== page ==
The Netherlands is facing serious environmental and societal challenges: sustainable supply of energy and drinking water, wastewater pollution, accessibility of metropolitan areas and enlargement of the rail transport capacity.  An important part of these challenges is related to the water and infrastructure sectors. Increasing urbanization, a growing demand for high-frequency rail traffic, climate change, availability of safe drinking water and the energy transition are today’s problems. Unfortunately, many companies still focus on labour flexibility and outsourcing of tasks which has led to a shrinkage of the knowledge level and thus of innovation power. Opportunities for the development of technical experience and new ideas through experience and learning on the job have been greatly reduced. Therefore, in both the water and the structural engineering sector, there is a need for new designers who can provide a knowledge impulse to the start of innovations.
The program started officially with 5 students on 13 February 2018. Each student is related to a company and works on an actual challenge from the company. The students are their projects are mentioned below:

 

Name Involved company Supervisor TU Delft Supervisor Company Topic
Paul le Lan BAM Rolf Dollevoet
Michael Steenbergen
Rober Pasteuning Modelization of defects initiation and growth due to RCF on Dutch railway track maintained
Sajad Fathi Vitens Doris van Halem              Boris van Breukelen Martin de Jong Subsurface Iron Removal
Hala Alhamed Waternet Luuk Rietveld                   
Lisa Scholten
Niels Schaart Integrated urban water asset management
Manuel Garcia Host Jules van Lier                 Ralph Lindeboom Richard van Leeuwen Manure mining
Steven Ros KWR Mark Bakker                      Martin Bloemendal Martin Bloemendal Aquifer storage and recovery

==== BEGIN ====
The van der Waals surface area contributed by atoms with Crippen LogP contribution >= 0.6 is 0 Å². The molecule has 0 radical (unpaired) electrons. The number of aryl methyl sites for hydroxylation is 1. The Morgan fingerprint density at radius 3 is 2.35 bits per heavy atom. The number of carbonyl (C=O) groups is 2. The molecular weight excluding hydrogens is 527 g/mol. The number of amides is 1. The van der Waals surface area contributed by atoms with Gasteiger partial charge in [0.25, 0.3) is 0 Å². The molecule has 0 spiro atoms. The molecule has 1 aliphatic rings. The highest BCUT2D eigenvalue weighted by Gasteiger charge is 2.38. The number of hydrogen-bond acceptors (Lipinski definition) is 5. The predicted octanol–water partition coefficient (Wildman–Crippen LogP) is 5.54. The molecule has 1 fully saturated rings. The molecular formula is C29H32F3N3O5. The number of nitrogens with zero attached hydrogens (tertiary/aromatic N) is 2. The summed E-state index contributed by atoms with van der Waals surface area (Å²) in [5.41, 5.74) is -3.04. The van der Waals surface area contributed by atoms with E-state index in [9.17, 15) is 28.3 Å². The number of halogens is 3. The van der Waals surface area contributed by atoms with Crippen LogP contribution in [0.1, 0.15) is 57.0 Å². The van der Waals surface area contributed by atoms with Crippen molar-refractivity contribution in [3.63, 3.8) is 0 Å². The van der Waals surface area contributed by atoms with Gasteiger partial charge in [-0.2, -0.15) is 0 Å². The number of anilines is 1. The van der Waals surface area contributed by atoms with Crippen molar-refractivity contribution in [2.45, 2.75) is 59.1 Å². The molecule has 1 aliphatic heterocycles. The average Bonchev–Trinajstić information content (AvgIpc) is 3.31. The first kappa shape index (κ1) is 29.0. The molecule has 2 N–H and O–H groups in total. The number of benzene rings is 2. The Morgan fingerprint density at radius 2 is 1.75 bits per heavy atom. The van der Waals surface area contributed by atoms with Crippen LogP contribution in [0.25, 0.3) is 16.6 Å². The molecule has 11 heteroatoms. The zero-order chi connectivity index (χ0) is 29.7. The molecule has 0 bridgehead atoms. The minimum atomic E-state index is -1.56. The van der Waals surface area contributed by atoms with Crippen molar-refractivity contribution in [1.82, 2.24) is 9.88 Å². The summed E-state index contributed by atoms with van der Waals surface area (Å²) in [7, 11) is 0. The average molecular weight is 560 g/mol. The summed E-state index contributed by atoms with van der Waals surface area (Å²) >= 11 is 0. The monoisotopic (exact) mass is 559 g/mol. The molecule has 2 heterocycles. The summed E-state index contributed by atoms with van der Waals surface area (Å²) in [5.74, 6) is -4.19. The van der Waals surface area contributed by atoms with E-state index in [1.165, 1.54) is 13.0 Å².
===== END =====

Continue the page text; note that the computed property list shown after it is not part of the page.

For more information regarding the programme,  to register in the new period or to start a cooperation contact the coordinators of the programme through: PDEng-CEG@tudelft.nl 

Amir Haidari

 

Workshops/ Activities

Royal Lunch 

Before the closure of the IWA Granular Sludge Conference, I had to rush to another important meeting in The Hague. King Abdullah and Queen Rania were visiting The Netherlands, which was a great opportunity for our prime minister Rutte to welcome them with a formal lunch, in the presence of our own King and Queen and ministers Blok, Kaag, Schouten and Van Nieuwenhuizen. The theme of the lunch was the Energy, food and water nexus. In King Abdullah underlined the importance of collaboration on the topic of watermanagement between Jordan and The Netherlands: “Jordan is the second water-poorest country in the world. And indeed, the water situation in our two countries could not be more different. But I say that no two countries better understand the profound impact of water management on humanity’s future. So I think there are some very fruitful areas for our combined knowledge.”